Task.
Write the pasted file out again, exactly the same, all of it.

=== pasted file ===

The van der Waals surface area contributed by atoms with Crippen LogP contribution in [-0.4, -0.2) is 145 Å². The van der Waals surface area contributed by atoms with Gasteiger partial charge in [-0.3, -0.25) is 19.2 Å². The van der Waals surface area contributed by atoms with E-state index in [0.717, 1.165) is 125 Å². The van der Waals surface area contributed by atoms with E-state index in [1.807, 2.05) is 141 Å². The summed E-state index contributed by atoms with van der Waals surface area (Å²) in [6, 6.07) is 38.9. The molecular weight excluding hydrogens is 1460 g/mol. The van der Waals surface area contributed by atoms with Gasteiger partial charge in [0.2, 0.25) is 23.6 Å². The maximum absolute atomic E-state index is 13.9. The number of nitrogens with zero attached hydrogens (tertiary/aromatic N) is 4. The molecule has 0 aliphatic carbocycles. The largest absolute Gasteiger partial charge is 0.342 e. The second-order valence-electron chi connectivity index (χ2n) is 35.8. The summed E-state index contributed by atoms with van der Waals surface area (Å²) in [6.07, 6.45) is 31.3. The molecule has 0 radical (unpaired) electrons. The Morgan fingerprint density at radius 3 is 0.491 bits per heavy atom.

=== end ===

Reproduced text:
The van der Waals surface area contributed by atoms with Crippen LogP contribution in [-0.4, -0.2) is 145 Å². The van der Waals surface area contributed by atoms with Gasteiger partial charge in [-0.3, -0.25) is 19.2 Å². The van der Waals surface area contributed by atoms with E-state index in [0.717, 1.165) is 125 Å². The van der Waals surface area contributed by atoms with E-state index in [1.807, 2.05) is 141 Å². The summed E-state index contributed by atoms with van der Waals surface area (Å²) in [6, 6.07) is 38.9. The molecular weight excluding hydrogens is 1460 g/mol. The van der Waals surface area contributed by atoms with Gasteiger partial charge in [0.2, 0.25) is 23.6 Å². The maximum absolute atomic E-state index is 13.9. The number of nitrogens with zero attached hydrogens (tertiary/aromatic N) is 4. The molecule has 0 aliphatic carbocycles. The largest absolute Gasteiger partial charge is 0.342 e. The second-order valence-electron chi connectivity index (χ2n) is 35.8. The summed E-state index contributed by atoms with van der Waals surface area (Å²) in [6.07, 6.45) is 31.3. The molecule has 0 radical (unpaired) electrons. The Morgan fingerprint density at radius 3 is 0.491 bits per heavy atom.